ACL/CCL surgery...costs, options...please help

This forum is for cat lovers seeking everyday advice and suggestions on health-related issues. Remember, however, that advice on a public forum simply can't be a substitute for proper medical attention. Only your vet can say assuredly what is best for your cat.


Big trouble- comes in small- packages
Purred: Fri Apr 27, '07 3:14pm PST 
Hi guys,
Well I have been diagnosed with a torn CCL (that's the kitty word for ACL), and have been limping for a few days now. What a terrible way to spend your second birthday. I was wondering if anyone else had this happen?? If so, did you have surgery? How much does it cost? My mom is very concerned. The vet gave me Metacam and prescribed "rest", but it says NOT FOR CATS on the label, so I really don't want to take it and I certainly don't want to rest. I am only two years old and want to run around and play!


Purred: Fri Apr 27, '07 3:24pm PST 
Poor Cosmo! I don't know any kitties that have torn ACLs, but mom actually has multiple ACL tears - she has actually one right now - she'll have surgery in June once she's done with all her schooling and mom knows a dog that has had the surgery 2x - mom has a cadaver ligament, but the dog she knows basicly had bungee cords put in - basicly b/c humans live alot longer than dogs. She doesn't know how much it costs, but the surgery is definately worth it - knee instablity is no fun!

I know rest is very hard when you just want to run around and play, but this type of injury if not taken care of will get worse - your knee will be come more and more unstable and any type of leg movement will be painful. And your knee needs to rest to recover from the original injury and to prevent further injury. Mom has to wear a brace most of the time, but I'm not sure how a kitty will handle that !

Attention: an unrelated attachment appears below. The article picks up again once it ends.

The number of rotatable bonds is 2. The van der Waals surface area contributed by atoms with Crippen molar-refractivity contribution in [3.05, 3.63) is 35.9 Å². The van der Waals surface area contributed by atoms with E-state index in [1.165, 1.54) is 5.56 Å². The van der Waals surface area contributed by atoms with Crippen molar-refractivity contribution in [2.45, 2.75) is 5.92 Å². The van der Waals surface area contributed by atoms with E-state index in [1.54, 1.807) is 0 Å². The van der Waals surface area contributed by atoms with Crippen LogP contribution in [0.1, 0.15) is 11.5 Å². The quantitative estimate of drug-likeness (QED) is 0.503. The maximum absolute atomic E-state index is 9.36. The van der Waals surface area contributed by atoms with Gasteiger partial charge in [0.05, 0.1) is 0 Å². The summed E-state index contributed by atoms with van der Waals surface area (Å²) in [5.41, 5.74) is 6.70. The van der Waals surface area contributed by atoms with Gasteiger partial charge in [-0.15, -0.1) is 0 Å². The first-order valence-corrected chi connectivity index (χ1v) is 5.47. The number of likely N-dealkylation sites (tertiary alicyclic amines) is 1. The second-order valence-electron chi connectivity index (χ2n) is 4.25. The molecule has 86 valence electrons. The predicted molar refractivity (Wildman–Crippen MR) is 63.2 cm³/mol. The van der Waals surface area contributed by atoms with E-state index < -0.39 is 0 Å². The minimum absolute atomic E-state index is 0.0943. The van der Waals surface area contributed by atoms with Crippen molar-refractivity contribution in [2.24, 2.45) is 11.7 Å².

You should ask your vet about your questions - ask him why the bottle says "no cats" and how much the procedures are expected to be - he should be open with you about it.

Edited by author Fri Apr 27, '07 3:28pm PST


Abby Angel- at Rainbow- Bridge

Guardian- Angel
Purred: Sat Apr 28, '07 9:05am PST 
Purrs Cosmo. So sorry about the CCL. Please ask your mom to be cautious and ask your vet more questions about Metacam before using it. Only the injectable form of Metacam is approved for use on cats in the US, not the oral form, although that doesn't mean vets can't prescribe it and they do prescribe the oral form because it is helpful for pain relief for cats, but giving it orally has risks for cats that your mom should know about before giving it to you. Please read all of this article in the link and the other links:

Common uses of Metacam in Cats

Metacam is commonly used in cats for two cases: a) Metacam Solution for Injection (or simply "Metacam Injection") is used to provide post-operative relief of pain and inflammation for up to 24 hours following procedures such as dentistry, spaying and neutering. Vets often prescribe a few daily follow-up doses of Metacam Oral for continued pain relief, although this is not an FDA approved use.(b) Metacam Oral Suspension (or simply "Metacam Oral") is often prescribed to relieve arthritis pain in cats. Although this is also not an FDA approved use, it is known to be effective, albeit with some risk.